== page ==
Volume 19 Part 1 Article 50: Taste components of Lentinula edodes

Volume 19 Part 1 Article 50
Year 2016
Title: Taste components of Lentinula edodes
Author: Wen Li, Wanchao Chen, Yan Yang, Hailong Yu and Jie Feng

Abstract:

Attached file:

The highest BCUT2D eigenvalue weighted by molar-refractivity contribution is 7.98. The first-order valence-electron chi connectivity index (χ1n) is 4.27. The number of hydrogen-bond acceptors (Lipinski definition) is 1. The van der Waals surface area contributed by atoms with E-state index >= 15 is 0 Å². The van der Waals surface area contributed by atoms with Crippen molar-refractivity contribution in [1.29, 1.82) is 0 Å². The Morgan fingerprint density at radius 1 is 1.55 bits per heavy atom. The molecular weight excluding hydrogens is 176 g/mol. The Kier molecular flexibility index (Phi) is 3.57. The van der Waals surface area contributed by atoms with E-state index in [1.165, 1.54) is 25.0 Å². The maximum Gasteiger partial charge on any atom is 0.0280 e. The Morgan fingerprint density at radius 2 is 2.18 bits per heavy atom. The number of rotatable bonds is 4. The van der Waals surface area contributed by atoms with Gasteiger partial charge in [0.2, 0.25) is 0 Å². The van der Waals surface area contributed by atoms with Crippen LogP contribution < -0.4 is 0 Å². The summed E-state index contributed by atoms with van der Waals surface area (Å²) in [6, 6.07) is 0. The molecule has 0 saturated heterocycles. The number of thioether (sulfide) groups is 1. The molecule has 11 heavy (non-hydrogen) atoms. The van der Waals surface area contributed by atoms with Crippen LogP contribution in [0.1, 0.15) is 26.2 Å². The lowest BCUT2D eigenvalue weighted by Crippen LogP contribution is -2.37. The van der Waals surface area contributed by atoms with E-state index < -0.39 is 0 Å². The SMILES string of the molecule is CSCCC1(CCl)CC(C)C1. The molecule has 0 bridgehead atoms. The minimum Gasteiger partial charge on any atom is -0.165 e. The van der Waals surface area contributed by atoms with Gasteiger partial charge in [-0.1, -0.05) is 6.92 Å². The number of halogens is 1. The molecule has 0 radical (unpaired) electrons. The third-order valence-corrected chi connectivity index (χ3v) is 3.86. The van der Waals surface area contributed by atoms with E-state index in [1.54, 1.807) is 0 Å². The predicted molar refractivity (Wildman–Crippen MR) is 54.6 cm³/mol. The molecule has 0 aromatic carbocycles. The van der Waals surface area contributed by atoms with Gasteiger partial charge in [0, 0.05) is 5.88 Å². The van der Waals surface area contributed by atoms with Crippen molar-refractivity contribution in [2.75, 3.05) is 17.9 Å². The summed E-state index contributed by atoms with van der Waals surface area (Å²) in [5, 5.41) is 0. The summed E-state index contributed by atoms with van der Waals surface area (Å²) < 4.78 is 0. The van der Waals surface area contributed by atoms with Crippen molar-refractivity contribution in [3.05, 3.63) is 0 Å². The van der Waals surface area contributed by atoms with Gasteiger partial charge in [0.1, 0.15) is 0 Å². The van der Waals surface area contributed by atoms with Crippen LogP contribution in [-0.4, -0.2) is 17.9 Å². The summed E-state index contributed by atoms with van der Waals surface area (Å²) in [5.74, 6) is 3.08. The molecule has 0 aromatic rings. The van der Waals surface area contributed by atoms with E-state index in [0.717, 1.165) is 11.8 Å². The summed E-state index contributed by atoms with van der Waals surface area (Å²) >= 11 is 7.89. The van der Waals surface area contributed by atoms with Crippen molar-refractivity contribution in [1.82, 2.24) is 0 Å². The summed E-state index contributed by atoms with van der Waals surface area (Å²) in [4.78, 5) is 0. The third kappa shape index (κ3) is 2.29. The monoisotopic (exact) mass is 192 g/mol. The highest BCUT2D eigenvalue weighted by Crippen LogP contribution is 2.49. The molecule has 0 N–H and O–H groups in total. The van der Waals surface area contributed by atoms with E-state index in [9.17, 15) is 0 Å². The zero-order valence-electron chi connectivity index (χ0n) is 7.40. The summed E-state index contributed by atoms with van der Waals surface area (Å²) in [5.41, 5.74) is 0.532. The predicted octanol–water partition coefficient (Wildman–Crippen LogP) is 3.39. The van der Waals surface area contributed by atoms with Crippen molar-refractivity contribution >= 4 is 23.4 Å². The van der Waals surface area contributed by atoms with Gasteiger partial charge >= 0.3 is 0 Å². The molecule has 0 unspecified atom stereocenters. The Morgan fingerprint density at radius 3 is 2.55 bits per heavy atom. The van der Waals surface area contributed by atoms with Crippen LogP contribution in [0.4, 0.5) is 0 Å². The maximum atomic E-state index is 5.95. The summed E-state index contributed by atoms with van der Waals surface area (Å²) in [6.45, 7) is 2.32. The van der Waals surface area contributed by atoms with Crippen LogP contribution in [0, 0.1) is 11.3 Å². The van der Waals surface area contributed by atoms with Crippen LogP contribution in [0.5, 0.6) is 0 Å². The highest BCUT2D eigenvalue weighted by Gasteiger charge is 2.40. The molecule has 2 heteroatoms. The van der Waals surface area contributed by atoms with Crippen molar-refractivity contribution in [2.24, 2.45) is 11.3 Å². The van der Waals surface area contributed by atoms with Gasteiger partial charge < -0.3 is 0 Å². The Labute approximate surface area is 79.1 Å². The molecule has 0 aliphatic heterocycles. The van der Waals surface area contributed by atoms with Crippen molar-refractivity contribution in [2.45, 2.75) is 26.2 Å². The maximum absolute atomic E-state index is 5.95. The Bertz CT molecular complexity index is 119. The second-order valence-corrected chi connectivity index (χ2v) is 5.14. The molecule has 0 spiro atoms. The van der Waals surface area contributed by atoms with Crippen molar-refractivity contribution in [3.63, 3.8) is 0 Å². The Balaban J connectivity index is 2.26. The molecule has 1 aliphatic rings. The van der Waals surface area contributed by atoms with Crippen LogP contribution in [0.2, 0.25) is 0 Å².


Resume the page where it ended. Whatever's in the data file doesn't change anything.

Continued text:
Lentinula edodes had become the second most popular edible mushroom and been cultivated widely in the world for its nutritional, medicinal properties and delicate flavor. Its taste compounds, including soluble sugars, organic acids, amino acids and 5′-nucleotides, could contribute to the palatable taste of L. edodes. In this research, the effects of mushroom strains, culture substrates and harvested stages on L. edodes taste compounds contents were studied, and taste components in L. edodes fruiting bodies were identified and analyzed by HPAEC and HPLC. The research results revealed that two identified L. edodes strains Shenxiang No.10 and L605 fruiting bodies contained high levels of umami components, strain L868 fruiting bodies contained high levels of mannitol, while strain L241 fruiting bodies contained high levels of succinic acid. The effects of culture substrates on taste components of L. edodes showed that single carbon and nitrogen sources were beneficial to soluble sugars and polyols, organic acids and sweet amino acids production, single carbon source was beneficial to essential amino acids production, mixed carbon source was beneficial to umami 5′-nucleotides and high mushroom yields production, mixed carbon source or mixed nitrogen source were more beneficial to produce L. edodes fruit bodies with high EUC values. High C/N values were beneficial to trehalose, arabitol, malic acid and succinic acid production, while low C/N values were beneficial to mannitol and citric acid production. Fruiting bodies harvested at different growth stages revealed that mannitol contents were higher in the pileus and increased at mature growth stages, while arabitol contents were higher in the stipe and peaked at growth stage 5. Succinic acid contents peaked at stage 5 in the pileus and stipe during mature growth stages. Fruiting bodies harvested at stage 5 contained higher levels of umami components during mature growth stages. L. edodes strains, culture substrates and harvested stages had big effects on taste compounds production in different degrees. Results in this research could provide information for cultivation of L. edodes, which would contain more taste components, and mushroom yields would arrive at relatively high levels to produce more economic benefits.

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